Near-record warmth in much of the Great Lakes region is having an effect on insects and wildlife. The Great Lakes Radio Consortium’s Ali Kawa reports:
A just-released study by two environmental groups has found high levels of arsenic on the surface of pressure-treated wood products. The Environmental Working Group and the Healthy Building Network tested pressure-treated wood purchased from home improvement stores in 13 cities. In releasing their findings, the groups are calling for a ban on the use of the lumber in construction. Their findings add to the growing concern about the safety of the chemicals used to treat this wood. Those chemicals are now being re-evaluated by both the Canadian and American governments. But as the Great Lakes Radio Consortium’s Karen Kelly reports, the two governments are approaching the issue differently:
A just released study by two environmental groups has found high levels of arsenic on the surface of pressure-treated wood products. The Environmental Working Group and the Healthy Building Network tested pressure-treated wood purchased from home improvement stores in 13 cities. In releasing their findings, the groups are calling for a ban on the use of the lumber in construction. Their findings add to the growing concern about the safety of the chemicals used to treat this wood. Those chemicals are now being re-evaluated by both the Canadian and American governments. But as the Great Lakes Radio Consortium’s Karen Kelly reports, the two governments are approaching the issue differently.
For years, Don Houston at the Canadian Institute of Child Health has been calling for warning labels on pressure-treated wood. The lumber is used in playground structures and picnic tables throughout North America. And it’s treated with a preservative called Chromated Copper Arsenate, which protects the wood from insects and fungi. The preservative is made from arsenic, chromium and copper. And Houston says children who are exposed to the wood may be exposed to those chemicals, as well.
“It’s not just children’s play structures. I’d rather suspect even more problematic is the deck that’s on the back of their house because often times children spend more time there. It’s all sorts of structures that are put in outdoors – decks, balconies, retaining walls; even the telephone pole that might be in a schoolyard might be problematic.”
Houston says the problem arises when arsenic and chromium, which are both carcinogens, remain on the surface of the wood. A study of ten playgrounds conducted by Health Canada in the late 1980’s detected both substances on the surface of play structures made with pressure treated wood. Arsenic and chromium were also found in the nearby soil. Health Canada warns people who work with pressure-treated wood to wear gloves and a mask and to thoroughly wash clothing and exposed skin once they’re finished. The agency also warns against burning pressure treated wood. But Houston says there are still no guidelines for children.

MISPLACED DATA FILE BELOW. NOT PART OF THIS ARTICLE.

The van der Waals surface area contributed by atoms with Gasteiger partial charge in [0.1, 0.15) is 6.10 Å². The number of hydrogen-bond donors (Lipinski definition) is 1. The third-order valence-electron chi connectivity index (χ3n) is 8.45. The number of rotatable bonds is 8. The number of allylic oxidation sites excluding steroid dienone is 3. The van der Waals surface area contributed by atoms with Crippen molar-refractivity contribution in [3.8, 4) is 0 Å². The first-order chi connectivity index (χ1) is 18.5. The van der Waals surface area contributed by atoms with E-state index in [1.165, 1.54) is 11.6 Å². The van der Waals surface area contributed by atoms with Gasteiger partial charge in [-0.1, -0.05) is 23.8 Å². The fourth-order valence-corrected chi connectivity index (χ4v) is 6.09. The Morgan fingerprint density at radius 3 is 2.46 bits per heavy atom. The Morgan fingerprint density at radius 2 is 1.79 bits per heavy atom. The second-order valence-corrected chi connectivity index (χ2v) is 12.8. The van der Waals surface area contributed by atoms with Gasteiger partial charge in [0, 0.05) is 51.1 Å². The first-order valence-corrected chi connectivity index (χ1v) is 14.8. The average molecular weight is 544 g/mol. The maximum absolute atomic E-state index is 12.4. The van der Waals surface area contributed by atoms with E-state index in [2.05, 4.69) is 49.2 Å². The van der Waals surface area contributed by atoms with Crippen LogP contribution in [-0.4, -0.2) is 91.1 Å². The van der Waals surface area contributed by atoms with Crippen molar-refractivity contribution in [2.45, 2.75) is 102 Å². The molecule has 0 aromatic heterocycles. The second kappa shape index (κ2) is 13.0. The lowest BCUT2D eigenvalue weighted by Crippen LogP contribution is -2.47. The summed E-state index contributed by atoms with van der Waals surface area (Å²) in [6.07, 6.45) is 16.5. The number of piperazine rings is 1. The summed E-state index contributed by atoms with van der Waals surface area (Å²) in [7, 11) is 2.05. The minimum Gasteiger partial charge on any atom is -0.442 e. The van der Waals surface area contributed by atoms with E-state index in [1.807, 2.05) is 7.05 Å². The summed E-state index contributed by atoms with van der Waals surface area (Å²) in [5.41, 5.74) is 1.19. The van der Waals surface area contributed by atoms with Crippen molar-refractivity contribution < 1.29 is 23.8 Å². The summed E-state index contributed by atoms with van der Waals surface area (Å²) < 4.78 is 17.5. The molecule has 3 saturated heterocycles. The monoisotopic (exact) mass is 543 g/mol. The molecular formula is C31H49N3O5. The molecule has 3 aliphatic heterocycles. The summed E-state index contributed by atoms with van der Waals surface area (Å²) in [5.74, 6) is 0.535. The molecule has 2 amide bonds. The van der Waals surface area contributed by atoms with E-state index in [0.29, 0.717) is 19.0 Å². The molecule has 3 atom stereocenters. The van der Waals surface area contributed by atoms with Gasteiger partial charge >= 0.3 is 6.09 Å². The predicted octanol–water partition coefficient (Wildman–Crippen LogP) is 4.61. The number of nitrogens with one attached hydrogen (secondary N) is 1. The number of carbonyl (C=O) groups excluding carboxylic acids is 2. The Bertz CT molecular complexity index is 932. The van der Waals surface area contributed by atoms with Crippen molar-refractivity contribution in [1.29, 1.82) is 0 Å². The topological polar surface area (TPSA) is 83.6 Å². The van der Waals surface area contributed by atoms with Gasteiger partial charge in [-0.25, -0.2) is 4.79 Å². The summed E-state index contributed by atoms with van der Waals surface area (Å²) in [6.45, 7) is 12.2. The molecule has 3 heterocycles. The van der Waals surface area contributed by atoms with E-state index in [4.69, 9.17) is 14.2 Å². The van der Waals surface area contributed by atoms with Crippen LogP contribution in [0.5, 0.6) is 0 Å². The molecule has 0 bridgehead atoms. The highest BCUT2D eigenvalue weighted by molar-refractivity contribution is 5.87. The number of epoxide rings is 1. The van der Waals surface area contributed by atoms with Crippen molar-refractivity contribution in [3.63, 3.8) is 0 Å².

“It doesn’t make a lot of sense for the guy who’s building it to use gloves and then the child ten minutes after it’s built to be walking over it and running on it barefoot and having greater potential health impact from the exposure.”
But scientists at Health Canada say the research findings have been mixed. They point to studies conducted by the U.S. EPA in the late 1980’s that found minimal health risks. Now, fifteen years since they last evaluated these chemicals, both Health Canada and the EPA are taking another look. The update is required by law in both countries. Richard Martin is a toxicologist at Health Canada’s Pest Management Regulatory Agency. He says the presence of arsenic is not always a cause for concern.
“Although there’s a number of reports out there of arsenic being found in soil, and although they’re useful, arsenic is found in all soil. So we need to go the extra step to determine to what extent there’s potential for exposure to children and that type of thing.”
Martin says his agency is reviewing research to determine the effect of exposure on both adults who work with cca-treated wood and children who play near it. But the U.S. Environmental Protection Agency is taking the review a step further. Jim Jones, the deputy director of the EPA’s office of pesticide programs, says they’re concentrating on the exposure to children first.
“It was the children’s exposure through cca-treated wood we think are the most important to look at as they’re the group in the population that is likely to have the greatest exposures, just because of the way in which they interact with playground equipment and on decks.”
The EPA also plans to take soil samples near cca-treated wood structures in 75 playgrounds around the United States. And it’s considering a recommendation that people apply sealants to pressure-treated wood in the interim. The EPA’s scientific advisory panel suggested the agency take that measure. The EPA and Health Canada are collaborating on the re-evaluation – sharing their findings and their recommendations. Don Houston of the Canadian Institute of Child Health hopes that will lead to legislation in both countries that will restrict the use of this lumber in places where children play. The EPA and Health Canada are expected to announce their recommendations next spring.
For the Great Lakes Radio Consortium, I’m Karen Kelly.